So, there you go. To some of us Christ is just a random person, and The Bible is just a random book, and there’s nothing that can be changed about that. I think, on some level, there’s no going back — if *I* had turned away, I could turn back, but separated by generations the shift becomes permanent.

  2. re: tradition
    I disagree with that. If that was the case, then no single person in China would be Christian. Yet, the number of Christians is exploding in China.


    I, too, never expected to be a Christian myself. I was a great fan of humanism and positivism. I had tried budism. And while all of this seemed to bring some peace and a sense of completeness, it was all too shallow.

    Then I tried Christianity. And now there’s no turning back. My faith has grown day after day. I had experiences with God. Once you are really into Christianity there’s just too many evidence that God exists and that Jesus was really the Savior to not believe.

    Think about it. Where is Zeus? What did he do for you? What can he do for you today?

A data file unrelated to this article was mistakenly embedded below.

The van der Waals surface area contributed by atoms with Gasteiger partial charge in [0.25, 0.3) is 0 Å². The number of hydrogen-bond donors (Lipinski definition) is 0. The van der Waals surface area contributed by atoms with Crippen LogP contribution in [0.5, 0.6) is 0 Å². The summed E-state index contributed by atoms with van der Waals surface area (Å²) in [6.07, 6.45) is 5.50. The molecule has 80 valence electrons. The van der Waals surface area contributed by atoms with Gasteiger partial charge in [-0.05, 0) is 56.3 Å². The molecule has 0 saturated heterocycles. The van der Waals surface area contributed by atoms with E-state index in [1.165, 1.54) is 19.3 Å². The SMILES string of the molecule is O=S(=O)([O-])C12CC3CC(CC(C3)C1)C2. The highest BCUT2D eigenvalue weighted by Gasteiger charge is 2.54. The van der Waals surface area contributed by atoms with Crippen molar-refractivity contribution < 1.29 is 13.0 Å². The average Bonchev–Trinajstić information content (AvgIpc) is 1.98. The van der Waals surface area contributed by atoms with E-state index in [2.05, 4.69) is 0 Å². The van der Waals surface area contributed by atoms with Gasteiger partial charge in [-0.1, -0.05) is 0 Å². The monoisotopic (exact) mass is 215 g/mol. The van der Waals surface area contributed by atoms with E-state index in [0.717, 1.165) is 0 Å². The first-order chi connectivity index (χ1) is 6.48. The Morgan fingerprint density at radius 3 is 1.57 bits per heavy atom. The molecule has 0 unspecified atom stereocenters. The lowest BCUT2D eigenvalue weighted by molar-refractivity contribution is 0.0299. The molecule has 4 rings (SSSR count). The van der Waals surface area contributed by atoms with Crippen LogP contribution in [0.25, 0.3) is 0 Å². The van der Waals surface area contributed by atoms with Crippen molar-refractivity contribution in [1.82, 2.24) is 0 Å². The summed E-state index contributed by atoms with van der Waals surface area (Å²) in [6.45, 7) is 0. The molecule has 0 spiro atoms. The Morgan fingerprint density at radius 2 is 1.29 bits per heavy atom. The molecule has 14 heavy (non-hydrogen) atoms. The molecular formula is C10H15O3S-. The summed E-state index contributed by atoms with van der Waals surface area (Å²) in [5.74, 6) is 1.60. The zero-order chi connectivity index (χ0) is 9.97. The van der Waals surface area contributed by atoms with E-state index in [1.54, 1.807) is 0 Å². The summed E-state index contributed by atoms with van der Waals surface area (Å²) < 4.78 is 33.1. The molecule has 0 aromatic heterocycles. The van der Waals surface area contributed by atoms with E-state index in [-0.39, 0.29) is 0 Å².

God sent his son Jesus to live on earth and die for us. No other ‘god’ out there would do the same.

  3. Uncommon?
    <i>Faith is such a controversial subject to talk about. It’s extremely <b>uncommon</b> to see people profess their personal faith nowadays. Yet, they are thirsty and start to realize that there’s a hole in their lives that just cannot be filled.</i>

    Surely you jest… the US has become more overtly evangelical Christian centric over the past 20 years than at any time since the post-WWII ‘modern era’.

    It hasn’t helped any.

  4. And what’s wrong with Zeus?
    I’m shocked, positively shocked, that you’ve dismissed a personal relationship with me, Zeus, son of Chronos, supreme ruler of Mount Olympus.

    Free souvlaki to all who follow me.

  5. re: US
    That’s right, the US is a exception to this. I don’t live in the US though, but in Brazil and evangelic christianity is more of a silent (or forcibly silenced) revolution here, with the main communication channels (tv, radio and newspapers) constantly attacking it.

  6. Hi Zeus!
    Maybe you were in vacation when I’ve visited Athens, but I didn’t meet you there.

    The souvlaki was great, though. :)

  7. China et al